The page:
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Endnote: The Prayer in Our Hearts

September 28, 2017

ENDNOTE: The Prayer in Our Hearts

RIKI GOLDSTEIN

“Be’ein Meilitz Yosher” sung by the London School of Jewish Song is over forty years old, but you still might be hearing it this Yom Kippur

September 28, 2017

 

 

Come Join in Our Song

Composer/chazzan Jeffrey Craimer’s niggun is the prayer in our hearts 

The distinctive “Be’ein Meilitz Yosher” sung by the London School of Jewish Song is over forty years old, but you still might be hearing it this Yom Kippur in shul. 

Today the composer of that classic is enjoying retirement in Eretz Yisrael, but Mr. Jeffrey (Yisroel) Craimer has been serving as a baal tefillah since his youth in Manchester, UK. After his marriage, Craimer moved to London, where he collaborated with Yigal Calek on the latter’s groundbreaking recordings with the London Pirchim Choir, also known as the London School of Jewish Song, under the label Yad Bezemer Productions. Most of the composing was done by Calek, but Craimer was responsible for a few hit songs on the first two albums, such as “Be’ein Meilitz Yosher” and “Bamarom” (from the Borchi Nafshi album) and “Hamavdil bein Kodesh Lechol” (from the Ma Navu album). His compositions are youthful and earnest, sincere but not overly intense, suited to the young voices of a boys’ choir. 

In 1971, when the plight of Soviet Jewry peaked, activists approached Yigal Calek to produce a music record in conjunction with the demonstrations outside the Soviet Embassy. An evening of music and speeches was arranged in a London concert hall, and a mini commemorative record produced by Yad Bezemer titled Children of Silence contained four songs. The title track was sung by Yigal Calek and the choir, with Craimer’s powerful lyrics: 

“Children of Silence, I hear your voice crystal clear, a voice with a sadness, a voice with a tear / When will those chains of despair in my heart be broken and torn away? / When will the curtain of loneliness part to cast a light of freedom on my day?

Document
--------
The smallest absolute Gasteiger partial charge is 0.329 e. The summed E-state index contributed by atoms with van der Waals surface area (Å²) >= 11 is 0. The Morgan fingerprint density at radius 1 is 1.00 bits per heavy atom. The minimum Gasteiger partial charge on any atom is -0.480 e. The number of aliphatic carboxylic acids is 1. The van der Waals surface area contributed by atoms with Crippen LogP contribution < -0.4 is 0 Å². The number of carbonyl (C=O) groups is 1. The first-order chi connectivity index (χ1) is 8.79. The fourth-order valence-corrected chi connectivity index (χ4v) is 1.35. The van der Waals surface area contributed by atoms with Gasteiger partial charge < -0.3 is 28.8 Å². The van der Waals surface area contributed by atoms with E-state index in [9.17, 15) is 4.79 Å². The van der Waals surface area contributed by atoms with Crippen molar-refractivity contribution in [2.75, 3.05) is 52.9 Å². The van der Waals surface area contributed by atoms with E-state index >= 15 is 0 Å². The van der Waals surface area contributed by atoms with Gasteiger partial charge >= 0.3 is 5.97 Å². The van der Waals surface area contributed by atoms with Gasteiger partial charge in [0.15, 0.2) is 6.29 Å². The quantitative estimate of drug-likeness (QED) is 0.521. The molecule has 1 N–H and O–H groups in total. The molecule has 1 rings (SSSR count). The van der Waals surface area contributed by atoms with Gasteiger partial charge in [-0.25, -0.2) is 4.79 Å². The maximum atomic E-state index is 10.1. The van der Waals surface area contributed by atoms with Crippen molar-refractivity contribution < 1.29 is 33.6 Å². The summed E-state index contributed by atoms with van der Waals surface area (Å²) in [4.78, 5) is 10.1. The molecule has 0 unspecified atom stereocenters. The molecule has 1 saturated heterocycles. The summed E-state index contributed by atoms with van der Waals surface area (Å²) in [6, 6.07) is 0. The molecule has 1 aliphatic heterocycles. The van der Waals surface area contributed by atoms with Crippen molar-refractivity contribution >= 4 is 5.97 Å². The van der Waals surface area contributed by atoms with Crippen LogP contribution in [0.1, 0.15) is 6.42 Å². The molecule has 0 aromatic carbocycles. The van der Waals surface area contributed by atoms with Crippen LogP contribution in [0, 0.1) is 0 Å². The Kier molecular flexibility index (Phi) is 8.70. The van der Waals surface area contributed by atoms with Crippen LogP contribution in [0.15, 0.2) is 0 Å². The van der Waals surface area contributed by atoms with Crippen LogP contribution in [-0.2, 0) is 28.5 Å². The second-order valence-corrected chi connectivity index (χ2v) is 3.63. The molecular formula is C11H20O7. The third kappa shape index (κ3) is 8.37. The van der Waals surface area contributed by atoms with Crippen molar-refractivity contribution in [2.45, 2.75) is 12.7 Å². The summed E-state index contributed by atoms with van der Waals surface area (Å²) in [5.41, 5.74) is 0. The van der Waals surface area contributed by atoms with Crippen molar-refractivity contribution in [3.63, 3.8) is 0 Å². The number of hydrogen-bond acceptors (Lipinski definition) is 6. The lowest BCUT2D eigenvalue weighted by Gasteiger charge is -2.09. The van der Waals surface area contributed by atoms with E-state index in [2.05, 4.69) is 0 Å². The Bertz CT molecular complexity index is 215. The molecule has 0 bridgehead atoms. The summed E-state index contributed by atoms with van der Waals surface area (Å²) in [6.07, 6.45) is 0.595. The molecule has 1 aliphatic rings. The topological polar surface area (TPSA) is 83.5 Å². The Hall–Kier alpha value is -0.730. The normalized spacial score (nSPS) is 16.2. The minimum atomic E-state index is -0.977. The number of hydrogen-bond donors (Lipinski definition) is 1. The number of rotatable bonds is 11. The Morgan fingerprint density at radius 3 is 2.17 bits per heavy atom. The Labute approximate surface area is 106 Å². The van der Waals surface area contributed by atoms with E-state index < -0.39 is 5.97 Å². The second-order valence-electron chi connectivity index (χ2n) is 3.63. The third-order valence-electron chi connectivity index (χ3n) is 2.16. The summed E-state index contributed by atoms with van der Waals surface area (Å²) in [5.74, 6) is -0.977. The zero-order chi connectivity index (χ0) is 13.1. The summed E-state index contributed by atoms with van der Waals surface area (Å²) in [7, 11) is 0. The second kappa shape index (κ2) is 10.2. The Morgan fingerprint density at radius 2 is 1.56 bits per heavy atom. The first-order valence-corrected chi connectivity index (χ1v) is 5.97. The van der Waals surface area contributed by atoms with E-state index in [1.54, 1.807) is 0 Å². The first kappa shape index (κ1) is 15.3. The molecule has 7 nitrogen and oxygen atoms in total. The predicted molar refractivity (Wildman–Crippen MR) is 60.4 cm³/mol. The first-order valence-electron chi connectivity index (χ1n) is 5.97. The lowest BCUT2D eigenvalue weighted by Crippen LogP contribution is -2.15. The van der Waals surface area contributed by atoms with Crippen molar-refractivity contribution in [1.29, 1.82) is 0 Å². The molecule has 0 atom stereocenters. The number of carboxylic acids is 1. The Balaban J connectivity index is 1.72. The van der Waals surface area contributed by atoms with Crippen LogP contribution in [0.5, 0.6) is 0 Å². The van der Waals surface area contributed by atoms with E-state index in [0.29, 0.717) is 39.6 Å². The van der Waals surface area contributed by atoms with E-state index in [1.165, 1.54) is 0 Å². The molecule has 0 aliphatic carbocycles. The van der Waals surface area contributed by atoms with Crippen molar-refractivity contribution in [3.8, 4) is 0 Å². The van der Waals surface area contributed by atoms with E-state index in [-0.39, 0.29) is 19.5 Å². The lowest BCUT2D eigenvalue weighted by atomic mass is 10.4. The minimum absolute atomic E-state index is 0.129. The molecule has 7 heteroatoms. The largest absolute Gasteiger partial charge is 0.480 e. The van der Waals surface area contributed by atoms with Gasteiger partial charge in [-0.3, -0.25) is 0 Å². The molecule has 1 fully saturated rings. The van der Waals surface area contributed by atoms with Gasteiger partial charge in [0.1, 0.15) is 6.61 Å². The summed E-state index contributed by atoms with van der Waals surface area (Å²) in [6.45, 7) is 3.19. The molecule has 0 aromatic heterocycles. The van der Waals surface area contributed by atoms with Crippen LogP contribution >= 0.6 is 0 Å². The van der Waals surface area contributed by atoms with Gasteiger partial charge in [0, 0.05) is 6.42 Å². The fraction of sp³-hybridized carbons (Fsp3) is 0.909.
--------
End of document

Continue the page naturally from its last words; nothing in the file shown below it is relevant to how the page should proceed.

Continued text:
“Come join in my song, come bridge a thousand miles; your harmony I long, your voice, your hand, your smiles…”
 

“Children of Silence,” with additional lyrics in French and words from the Rosh Hashanah davening ( “Ata zocher maasei olam… Haben yakir li Efraim…”) was recorded on the Ashirah — London School of Jewish Song/Neginah Orchestra album. 

Another gem on the mini album was Craimer’s composition for “Ezkerah,” set to one of the most passionate Selichos of the Ne’ilah prayer. Sung on the record by Chazzan Pesach Segal, whose 50 years as chazzan at Hendon Adass Yisroel Congregation ended in 2012, this heartrending piece of music — telling how although Yerushalayim has fallen we haven’t lost our hope and ask Hashem to count His people’s tears and sorrows — has become a highlight of Ne’ilah in shuls all over Europe, 

Craimer says that he had only basic piano training, but he comes from a deeply musical family. “Be’ein Meilitz Yosher” came to him with the words, while “Ezkerah” was a wordless niggun that Calek then set to the powerful words from Ne’ilah. 

Commercially, the album was not a success, compared to other London School of Jewish Song albums — “it cost a lot to record and produce, but people didn’t want to buy it because there were only four tracks, unlike the full-length records,” Mr. Craimer explains. But on Yom Kippur his composition comes in to its own in the most meaningful form of music — an outpouring of prayer. 

After making aliyah, Mr. Craimer continued to serve as a baal tefillah in Jerusalem and his new hometown of Beitar Illit, where his family has lived for the past two decades. He was privileged to learn his nusach directly from the legendary baal tefillah Reb Herschel Goldstein, who was his neighbor when he grew up on Leigh Street in Manchester.